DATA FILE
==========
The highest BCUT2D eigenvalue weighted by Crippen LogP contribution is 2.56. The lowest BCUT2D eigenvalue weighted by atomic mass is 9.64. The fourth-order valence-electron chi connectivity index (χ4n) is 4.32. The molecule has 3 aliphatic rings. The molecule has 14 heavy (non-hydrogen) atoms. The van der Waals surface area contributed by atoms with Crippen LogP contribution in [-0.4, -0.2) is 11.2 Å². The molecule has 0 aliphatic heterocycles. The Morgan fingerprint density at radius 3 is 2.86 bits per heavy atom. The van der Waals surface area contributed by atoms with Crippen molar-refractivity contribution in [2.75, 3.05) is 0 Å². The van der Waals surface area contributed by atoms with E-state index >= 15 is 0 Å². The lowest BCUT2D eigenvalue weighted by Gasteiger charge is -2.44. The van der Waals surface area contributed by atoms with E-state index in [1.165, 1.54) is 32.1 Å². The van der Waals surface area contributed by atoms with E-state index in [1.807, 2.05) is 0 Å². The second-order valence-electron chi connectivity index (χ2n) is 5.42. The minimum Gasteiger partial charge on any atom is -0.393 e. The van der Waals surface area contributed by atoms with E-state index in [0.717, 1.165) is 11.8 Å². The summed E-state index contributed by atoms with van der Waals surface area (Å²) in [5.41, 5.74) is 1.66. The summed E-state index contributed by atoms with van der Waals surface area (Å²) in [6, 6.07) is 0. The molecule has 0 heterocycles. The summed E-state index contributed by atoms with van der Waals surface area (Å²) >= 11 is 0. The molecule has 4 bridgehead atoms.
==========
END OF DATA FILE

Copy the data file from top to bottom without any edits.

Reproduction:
The highest BCUT2D eigenvalue weighted by Crippen LogP contribution is 2.56. The lowest BCUT2D eigenvalue weighted by atomic mass is 9.64. The fourth-order valence-electron chi connectivity index (χ4n) is 4.32. The molecule has 3 aliphatic rings. The molecule has 14 heavy (non-hydrogen) atoms. The van der Waals surface area contributed by atoms with Crippen LogP contribution in [-0.4, -0.2) is 11.2 Å². The molecule has 0 aliphatic heterocycles. The Morgan fingerprint density at radius 3 is 2.86 bits per heavy atom. The van der Waals surface area contributed by atoms with Crippen molar-refractivity contribution in [2.75, 3.05) is 0 Å². The van der Waals surface area contributed by atoms with E-state index >= 15 is 0 Å². The lowest BCUT2D eigenvalue weighted by Gasteiger charge is -2.44. The van der Waals surface area contributed by atoms with E-state index in [1.165, 1.54) is 32.1 Å². The van der Waals surface area contributed by atoms with E-state index in [1.807, 2.05) is 0 Å². The second-order valence-electron chi connectivity index (χ2n) is 5.42. The minimum Gasteiger partial charge on any atom is -0.393 e. The van der Waals surface area contributed by atoms with E-state index in [0.717, 1.165) is 11.8 Å². The summed E-state index contributed by atoms with van der Waals surface area (Å²) in [5.41, 5.74) is 1.66. The summed E-state index contributed by atoms with van der Waals surface area (Å²) in [6, 6.07) is 0. The molecule has 0 heterocycles. The summed E-state index contributed by atoms with van der Waals surface area (Å²) >= 11 is 0. The molecule has 4 bridgehead atoms.